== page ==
- Many Ways the Arm Can Hurt
- Possible Causes of Arm Pain
- What to Do and When to See a Doctor?
- Taking Care of Yourself
Pain in the arm can develop for many different reasons, ranging from a mild muscle strain to a disease like fibromyalgia or rheumatoid arthritis. The pain can take many different forms too, from a dull ache to sharp, sudden pain. There are common causes of arm pain, and learning about them can help you determine when to see a physician.
Many Ways the Arm Can Hurt
There are so many ways pain or discomfort is experienced in the arm. Sometimes, the pain is described as stiffness, mild discomfort or a dull ache, as opposed to a sharp pain in a specific area. The pain can occur anywhere along the arm too, from the shoulder area to fingers.
The symptoms in the arm can vary widely, and include:
- Pain or discomfort in one or both arms
- Dull ache
- Muscle spasms
- Burning pain
- Pain when making certain arm movements
- Sharp pain
No two people experience the exact same arm pain in the same way. That makes it challenging at times to determine the cause without seeing a doctor for a diagnosis.
Possible Causes of Arm Pain
Arm pain can indicate a mild strain or a serious injury or disease. Ten possible arm pain causes include, but are not limited to:
- Broken bone – bone in arm or wrist is broken; there may be arm weakness and pain; pain normally starts quickly, feels sharp and gets worse with arm movement
- Sprain – ligaments connecting bones are stretched or torn; there may be a pain, bruising, swelling and/or limited joint mobility; a sore upper arm is common due to a shoulder sprain
- Tendinitis – tendon is inflamed or irritated; pain is often a dull ache that worsens when moving the arm or joint; may be swelling and tenderness
- Arthritis – rheumatoid arthritis is an inflammatory disease that can impact joints, blood vessels, heart, and other tissues; pain can occur due to swollen tender joints and joint stiffness; there can be general painful arm inflammation
- Heart attack – pain starts due to reduced blood flow to the heart which reduces oxygen flow to the tissues in the arms, shoulder, neck, jaw or back; arm feels heavy, and chest feels pressure; pain in right arm and hand is common, but pain can occur in either arm
- Bursitis – fluid-filled sacs called bursae that serve as cushions for bones, muscles, and tendons near joints become inflamed; symptoms include joint pain which can be a sharp or shooting pain; may hurt more when moving the joint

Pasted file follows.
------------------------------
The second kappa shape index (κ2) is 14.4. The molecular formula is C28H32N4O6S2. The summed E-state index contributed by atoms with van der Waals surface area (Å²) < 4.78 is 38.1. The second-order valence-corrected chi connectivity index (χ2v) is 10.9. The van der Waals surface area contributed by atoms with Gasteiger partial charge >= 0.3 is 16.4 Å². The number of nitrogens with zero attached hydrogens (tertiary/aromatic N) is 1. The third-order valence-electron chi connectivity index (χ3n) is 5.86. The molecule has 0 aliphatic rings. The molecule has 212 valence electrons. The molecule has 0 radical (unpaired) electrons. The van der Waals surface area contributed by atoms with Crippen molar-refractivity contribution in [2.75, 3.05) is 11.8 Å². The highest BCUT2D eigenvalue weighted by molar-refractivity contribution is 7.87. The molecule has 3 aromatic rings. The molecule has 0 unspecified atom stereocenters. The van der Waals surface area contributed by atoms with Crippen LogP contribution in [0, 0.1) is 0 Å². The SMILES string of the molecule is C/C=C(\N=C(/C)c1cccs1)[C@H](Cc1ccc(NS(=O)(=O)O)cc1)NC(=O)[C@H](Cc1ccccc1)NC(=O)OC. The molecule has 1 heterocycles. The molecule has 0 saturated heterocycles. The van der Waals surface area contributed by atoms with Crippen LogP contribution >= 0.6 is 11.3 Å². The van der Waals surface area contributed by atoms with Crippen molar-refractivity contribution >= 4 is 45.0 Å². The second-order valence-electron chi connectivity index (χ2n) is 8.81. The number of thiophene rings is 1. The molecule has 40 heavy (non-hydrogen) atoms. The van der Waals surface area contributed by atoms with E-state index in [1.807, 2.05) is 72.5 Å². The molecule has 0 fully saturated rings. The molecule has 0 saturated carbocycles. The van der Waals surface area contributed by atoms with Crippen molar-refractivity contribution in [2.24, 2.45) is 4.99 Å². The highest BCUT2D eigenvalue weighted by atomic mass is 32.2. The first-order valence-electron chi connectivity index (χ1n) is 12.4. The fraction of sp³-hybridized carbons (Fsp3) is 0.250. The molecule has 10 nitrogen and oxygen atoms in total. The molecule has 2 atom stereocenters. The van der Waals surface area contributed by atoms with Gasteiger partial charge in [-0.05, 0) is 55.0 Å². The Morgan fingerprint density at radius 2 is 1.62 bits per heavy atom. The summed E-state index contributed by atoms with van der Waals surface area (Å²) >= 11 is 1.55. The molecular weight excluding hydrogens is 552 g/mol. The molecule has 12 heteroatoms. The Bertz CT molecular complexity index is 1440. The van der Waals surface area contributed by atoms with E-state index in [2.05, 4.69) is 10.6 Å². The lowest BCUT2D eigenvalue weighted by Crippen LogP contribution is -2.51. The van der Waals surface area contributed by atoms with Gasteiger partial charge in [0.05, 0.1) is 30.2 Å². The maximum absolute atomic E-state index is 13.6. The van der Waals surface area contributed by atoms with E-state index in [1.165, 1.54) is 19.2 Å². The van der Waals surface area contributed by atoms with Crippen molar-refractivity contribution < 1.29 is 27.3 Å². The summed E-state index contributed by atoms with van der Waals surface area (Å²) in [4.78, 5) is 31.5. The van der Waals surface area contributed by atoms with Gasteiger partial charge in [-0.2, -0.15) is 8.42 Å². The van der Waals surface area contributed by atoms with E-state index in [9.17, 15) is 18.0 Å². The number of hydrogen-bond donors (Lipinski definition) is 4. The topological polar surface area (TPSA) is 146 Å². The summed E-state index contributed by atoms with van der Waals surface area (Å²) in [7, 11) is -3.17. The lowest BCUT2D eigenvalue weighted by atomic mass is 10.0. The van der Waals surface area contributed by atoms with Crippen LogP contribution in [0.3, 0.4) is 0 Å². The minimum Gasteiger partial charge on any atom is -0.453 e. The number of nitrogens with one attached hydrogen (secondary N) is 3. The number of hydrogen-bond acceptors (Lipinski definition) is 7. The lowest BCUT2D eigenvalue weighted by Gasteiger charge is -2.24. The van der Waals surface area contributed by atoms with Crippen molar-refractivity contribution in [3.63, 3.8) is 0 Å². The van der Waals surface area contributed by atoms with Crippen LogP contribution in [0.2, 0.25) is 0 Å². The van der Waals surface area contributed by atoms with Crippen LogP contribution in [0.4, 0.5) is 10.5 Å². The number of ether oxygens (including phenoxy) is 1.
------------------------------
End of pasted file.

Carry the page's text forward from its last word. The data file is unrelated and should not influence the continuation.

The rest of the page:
- Cervical disk herniation – spinal disc in the neck experiences a tear or splits open, and some of the soft gel-like centers oozes out; if disc presses on a nerve root, there may be tingling, numbness or pain that goes down the arm
- Carpal tunnel syndrome – pressure is placed on the median nerve in the wrist/hand; tingling and numbness, or a feeling like an electric shock, may travel up the arm from the wrist
- Brachial plexus injury – brachial plexus is a network of nerves that send signals from the spinal cord to the shoulder, arm and hand; nerves in the brachial plexus are compressed, stretched or torn; depending on the injury, there may be a shooting burning sensation down the arm, arm weakness, an inability to move the arm and/or severe pain
- Fibromyalgia – widespread musculoskeletal pain that can be a constant dull ache or stronger pain feelings
These are just some of the more common causes of arm pain. There are many more, including muscle strain, dislocated elbow, rotator cuff injury, nerve entrapment, and even cancer. Pain in top of the arm could be due to rotator cuff tendinitis or tear.
What to Do and When to See a Doctor?
When your arm hurts, the next steps depend a lot on how fast the pain develops and the presence of other symptoms. For example, during a heart attack, one or both arms will suddenly hurt due to the reduced flow of blood into the muscles.
During a heart attack, there are other symptoms accompanying the arm pain too. They include chest pain, nausea, shortness of breath and pressure in the chest. In this situation, call 911 immediately.
If the arm pain starts right after an injury, there are likely other symptoms that rapidly appear. If a bone was broken, it may protrude or lead to an obvious deformity. A broken bone can lead to arm pain, weakness, bruising and swelling. It is important to see a physician right away to ensure the bone is set and heals properly.
In some cases, it is more difficult to identify the source of arm pain when it is radiating pain (occurring due to a medical condition not in the arm) or a disease impacting tissues. If arm pain persists for more than a two weeks for no apparent reason, or the pain is interfering with your daily activities or work, see a doctor for evaluation.
Taking Care of Yourself
Fortunately, many cases of arm pain are due to mild injuries to muscles, ligaments or tendons from overuse or overexertion. Unless it is a heart attack or broken bone, most people end up treating themselves for a period of time.
Many conditions causing arm pain, like overuse or tendinitis, can be treated by resting the arm, placing ice packs on the sore area, applying compression or elevating the arm to reduce swelling.
The important point to keep in mind is that persistent pain in arm that does not subside with self-treatment needs to be evaluated by a physician. It is better to get a doctor’s diagnosis than to take the chance of making a medical condition worse through lack of proper treatment.
Pain specialist at SAPNA Dr. Majid Ghauri has superior training in identifying causes of shoulder and arm pain and performs pain treatments to comfort patients’ lives.
Call (703) 520-1031 today for a consultation with a doctor.